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Whopper walleye landed by Dickinson man could smash state record

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This walleye caught on the Missouri River south of Bismarck by Jared Shypkoski, of Dickinson, on Saturday might be a state record. It weighed 16 pounds, 6 ounces on a certified scale.

Dickinson oil field worker Jared Shypkoski has gone to other states in search of monster walleye, but he found the biggest of his life in his native North Dakota -- and it might be the largest ever documented in the state.

Wildlife officials are investigating whether a whopper that Shypkoski landed over the weekend on the Missouri River south of Bismarck is a state record.

If it is, Jared Shypkoski's lunker would be the second record walleye caught in the past three years and would add to a string of record fish caught in North Dakota since the turn of the century.

Shypkoski was fishing with others Saturday evening in the Fort Rice area, trolling crankbaits, when the fish hit.

"I knew it was big because I couldn't hardly reel it in," he said. "I thought it was big, but not that big, never in a million years."

But then he got the 33-inch fish in the boat and weighed it.

"Then I knew right away -- that's a state record, if my scale is on," he said. 

A game warden later confirmed its weight at 16 pounds, 6 ounces on a certified scale in Bismarck, according to Game and Fish Department Fisheries Chief Greg Power. The agency now will look into matters such as whether the fish was legally caught.

"Since we've had one of our staff observe the fish and witness the weighing of the fish on a scale, this will help move things along," Power said.

Shypkoski, 41 and a lifelong angler, has had some good fishing luck lately -- just a couple of weeks ago he landed a 31-inch walleye that he didn't weigh on the Columbia River in Washington, where he and a friend went "looking for this caliber of fish," he said. Shypkoski also has fished the Great Lakes, Fort Peck in Montana, and Lakes Sakakawea and Oahe on the Missouri River system in the Dakotas.

The fish he caught Saturday would smash the record -- a 15-pound, 13-ounce walleye that Neal Leier, of Bismarck, caught in May 2018, also on the Missouri south of Bismarck, near the Fox Island boat ramp.

Leier's whopper broke North Dakota's longest-standing fish record. The previous record walleye had been a fish from Wood Lake credited to Blair Chapman of Minnewauken in January 1959.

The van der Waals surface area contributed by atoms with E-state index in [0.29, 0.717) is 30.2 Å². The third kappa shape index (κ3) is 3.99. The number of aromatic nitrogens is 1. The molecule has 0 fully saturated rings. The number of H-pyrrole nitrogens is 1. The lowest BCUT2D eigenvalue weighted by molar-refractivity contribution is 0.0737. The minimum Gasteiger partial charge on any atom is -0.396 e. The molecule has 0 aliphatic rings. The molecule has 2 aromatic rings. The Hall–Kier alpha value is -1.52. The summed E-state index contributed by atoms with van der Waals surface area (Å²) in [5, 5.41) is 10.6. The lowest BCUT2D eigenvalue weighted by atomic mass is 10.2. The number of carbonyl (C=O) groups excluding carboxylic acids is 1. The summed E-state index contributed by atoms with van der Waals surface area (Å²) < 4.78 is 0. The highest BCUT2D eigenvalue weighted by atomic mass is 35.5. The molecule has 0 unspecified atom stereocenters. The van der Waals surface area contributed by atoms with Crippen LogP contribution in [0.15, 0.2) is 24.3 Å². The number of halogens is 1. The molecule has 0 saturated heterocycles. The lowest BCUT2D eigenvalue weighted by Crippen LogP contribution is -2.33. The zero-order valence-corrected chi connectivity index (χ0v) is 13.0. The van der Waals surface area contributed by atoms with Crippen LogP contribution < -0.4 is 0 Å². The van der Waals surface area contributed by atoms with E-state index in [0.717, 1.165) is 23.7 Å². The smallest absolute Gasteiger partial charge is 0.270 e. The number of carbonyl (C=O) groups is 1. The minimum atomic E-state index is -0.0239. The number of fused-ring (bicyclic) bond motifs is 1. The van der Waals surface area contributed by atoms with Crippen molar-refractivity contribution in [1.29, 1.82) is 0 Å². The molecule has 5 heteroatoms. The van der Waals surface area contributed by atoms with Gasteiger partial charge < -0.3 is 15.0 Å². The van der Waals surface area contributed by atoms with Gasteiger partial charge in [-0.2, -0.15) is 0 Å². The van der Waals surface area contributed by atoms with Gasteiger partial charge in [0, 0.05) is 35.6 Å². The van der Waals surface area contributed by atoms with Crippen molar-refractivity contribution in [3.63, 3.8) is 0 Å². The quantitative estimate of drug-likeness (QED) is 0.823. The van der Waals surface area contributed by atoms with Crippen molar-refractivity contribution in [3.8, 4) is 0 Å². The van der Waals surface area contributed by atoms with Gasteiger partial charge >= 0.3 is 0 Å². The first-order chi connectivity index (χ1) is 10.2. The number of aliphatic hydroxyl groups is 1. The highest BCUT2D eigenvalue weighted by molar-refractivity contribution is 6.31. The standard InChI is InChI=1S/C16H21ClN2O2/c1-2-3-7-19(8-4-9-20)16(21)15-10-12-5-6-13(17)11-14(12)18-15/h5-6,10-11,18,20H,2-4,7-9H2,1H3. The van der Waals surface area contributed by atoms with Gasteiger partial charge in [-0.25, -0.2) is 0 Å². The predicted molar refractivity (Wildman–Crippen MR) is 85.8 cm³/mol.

Many anglers believed that wasn’t the true record -- that Chapman didn’t catch the fish but instead found it dead, or that it wasn’t as big as claimed. There were no state-certified scales at the time, and no photos exist of the fish. Chapman’s son, Blair Chapman Jr., in the past has publicly said that the fish was found dead. The family told The Associated Press in 2014 that it was no longer interested in discussing the story.

Tom Volk, of Lincoln, caught a 16-pound, 9-ounce walleye in April 2019 from the shore of the Heart River in Mandan, but Game and Fish investigators determined the fish was not properly hooked and thus ineligible for a state record. Volk disputed the finding, to no avail.

Falling records

Game and Fish keeps a list of records for 29 fish. Seventeen of those records have fallen or been tied since 2000, and 11 records have been set or tied in just the past 10 years.

Game and Fish has attributed the windfall of whoppers to several factors, including more anglers, more fishable waters in the state due to recent wet years, stepped-up fish stocking efforts and better angling techniques.

When it comes to walleyes, there have been a lot in excess of 12 pounds in the Missouri River system in the past decade, according to Power and South Central Fisheries District Supervisor Paul Bailey. A number of large walleye were caught in the Garrison Dam Tailrace in the fall of 2011 and again in 2012, following the 2011 Missouri River flood. The largest was 15 pounds, 4 ounces, landed by Alecia Berg, of Minot.

Power and Bailey attribute the large number of large walleyes to several factors:

  • A strong year class of walleyes in 2001 now reaching their maximum age and size.
  • An abundance of high-calorie cisco forage fish in the Missouri River suitable for large walleye -- "Think of them as swimming Snickers bars," Power said.
  • More anglers fishing the Missouri, and using improved techniques, increasing the odds of larger fish being caught.

Nearly three-fourths of the 12-pound or larger walleyes reported to Game and Fish in the past half century have been caught in just the last dozen years, according to Power.

"More recently, in just a 35-mile reach of the Missouri River, in or immediately south of Bismarck-Mandan, we’ve likely had at least five fish reported by anglers that were over 15 pounds in the past four years," he said.

Shypkoski hasn't decided yet where he'll display his trophy fish, but he has the pick of any room in his home.

"I'm single -- that's why I get to fish so much," he joked.

Reach Blake Nicholson at 701-250-8266 or


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